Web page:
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Approximately 2.5 billion people worldwide and 4 million people in the United States live without a flushing toilet. In Alaska, about 22 percent of the population—just over 160,000 people—live without running water. In fact, in my small community of 800 people, about half live without flush toilets and instead use an outhouse. This means my wife and I venture outside whenever nature calls—even in the winter time, fully donned in parkas.
Composting toilets can solve this dilemma. Some can be used inside for convenience, and it can be better for the environment. Human waste compost has nutrients that can help your garden. For this piece, I looked at a few different models of composting toilets. Some need power; some do not. I talked with people who own and use these different toilets to learn the pros and cons of each one. I personally own the Trelino Evo Composting Toilet, which we use during the winter months. The best composting toilets provide an eco-friendly solution to a lack of indoor plumbing.
- Best Overall: Nature’s Head Composting Toilet
- Best for Home Use: SunMar Excel Composting Toilet
- Best Non-Electric: Trelino Evo Composting Toilet
- Best Budget: The Humanure Handbook
How We Chose the Best Composting Toilets
I live without running water and use an outhouse or my Trelino Evo Composting Toilet. For this piece, I did research on what products were available and compared them to each other. I also surveyed other composting toilet users about their favorite products. A majority of folks I spoke to swore by the SunMar or Nature’s Head brands.
Best Composting Toilets: Reviews & Recommendations
Best Overall: Nature’s Head Composting Toilet
- Weight: 28 pounds
- Capacity: 60-80 solid uses
- 19 inches wide x 20 inches tall x 17.75 inches long
- Five-year warranty
- Simple set up and installation
- Easy to clean
- No foul odors
- You can only sit (no standing to pee)
- Have to remove the whole toilet to empty solids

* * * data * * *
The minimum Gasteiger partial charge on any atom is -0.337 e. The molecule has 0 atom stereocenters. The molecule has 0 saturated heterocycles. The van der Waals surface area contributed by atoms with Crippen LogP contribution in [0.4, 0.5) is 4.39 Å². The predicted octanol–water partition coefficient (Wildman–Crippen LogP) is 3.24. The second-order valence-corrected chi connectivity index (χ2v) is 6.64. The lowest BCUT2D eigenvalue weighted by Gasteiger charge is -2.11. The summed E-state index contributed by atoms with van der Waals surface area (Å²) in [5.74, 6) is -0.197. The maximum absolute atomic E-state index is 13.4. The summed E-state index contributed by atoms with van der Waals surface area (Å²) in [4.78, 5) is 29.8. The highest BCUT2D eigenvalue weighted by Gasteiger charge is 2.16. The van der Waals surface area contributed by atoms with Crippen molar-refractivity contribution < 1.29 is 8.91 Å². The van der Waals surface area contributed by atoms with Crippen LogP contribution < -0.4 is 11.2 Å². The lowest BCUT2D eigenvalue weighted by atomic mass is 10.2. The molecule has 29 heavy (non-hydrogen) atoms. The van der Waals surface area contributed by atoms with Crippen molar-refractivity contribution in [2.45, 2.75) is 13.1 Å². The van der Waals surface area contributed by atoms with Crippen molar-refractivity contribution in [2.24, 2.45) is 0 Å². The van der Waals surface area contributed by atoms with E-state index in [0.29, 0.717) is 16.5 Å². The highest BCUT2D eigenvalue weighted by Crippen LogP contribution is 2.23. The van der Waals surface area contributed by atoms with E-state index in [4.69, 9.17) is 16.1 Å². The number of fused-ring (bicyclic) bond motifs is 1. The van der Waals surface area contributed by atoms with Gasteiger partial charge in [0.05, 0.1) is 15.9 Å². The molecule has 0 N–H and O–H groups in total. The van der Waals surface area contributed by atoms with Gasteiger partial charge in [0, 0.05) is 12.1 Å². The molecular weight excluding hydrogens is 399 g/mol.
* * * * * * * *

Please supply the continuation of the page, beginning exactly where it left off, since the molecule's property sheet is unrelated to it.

- Needs a power source
Nature’s Head Composting Toilet is a crowd favorite among RVers, boaters, and everyday home owners. This is a waterless toilet that has a separator for liquids and solids. It is designed for up to four people and if you were using it on a full-time basis, you would need to empty it every two weeks to a month (60-80 solid uses). The liquid container holds 2.2 gallons and should be emptied every two to four days, depending on use. There is a trap door that you maneuver to direct liquids or solids to their specific container. Before using the solid bin you need to add a composting material like peat moss or coconut fiber. This allows better breakdown. You can put your toilet paper in the solid bin, but it does take longer to break down than your waste. This model does require a venting fan (included) that draws 1.7 amps per day, and is anticipated to cost about 4 cents per month.
Although it is easy to clean, you do need to remove the whole toilet to empty the solids, as the model does not have a drawer to pull out to empty. You can empty the solids into a 13-gallon garbage bag.
There is no liftable toilet seat, but rather the seat is attached to the base making it sturdier, easier to clean and unbreakable. That being said, this toilet is best for sitting only, even for men.
Sherry Wykes of Northwestern Ontario has owned and used a Nature’s Head Composting Toilet for more than 5 years and loves it. She has replaced the main gasket as well as the fan, and her only gripe is that the location of the turn crank to mix the solids with the moss is on the bottom side of the toilet and is hard to reach.
Best for Home Use: SunMar Excel Composting Toilet
- Weight: 60 pounds
- Capacity: Empty every four months
- 36 inches x 28 inches x 36 inches
- Comes in two colors (bone and white)
- Has a heater and fan
- No separation of liquids and solids
- You can stand or sit
- Needs emptying a few times per year
- Needs a power source
This is as close as you are going to get to a normal flush toilet, although it uses no water. With a larger capacity and the ability to mix solids and liquids with a heating element, it is ideal for home use and multiple people as it does not need to be emptied often. The SunMar Excel Composting Toilet has no separator, so you use it just like a traditional toilet and mix the solids and liquids. All you need to do is use the rotating arm that extends from the base to turn the drum about every other day. It is stationary, so all you need to do is empty the compost drawer below the seat anywhere from once to every other month per year depending on use.
This toilet uses power for a fan and heater. The heater—along with added composting medium, like peat moss or coconut core—adds in faster decomposition than a model with only a fan or no fan at all. It does have an emergency drain in the rear in case excess liquids need to be emptied.
The ding is obviously the high price, but I spoke with Nate who has been using SunMar toilets for five years on his yurt property in Hawaii and claims the cost is worth every penny.
Best Non-Electric: Trelino Evo Composting Toilet
- No electricity needed
- Comes in three sizes
- Weight 8.6 pounds to 10.8 pounds (empty)
- Capacity: 1.1-2.6 gallons of liquid and 1.6-2.6 gallons of solids
- Separator for liquids and solids
- Soft-closing lid
- Comes with spare lid for liquid bottle and 10 compostable bags
- Not best for large groups or families
- Composting process does not occur in the toilet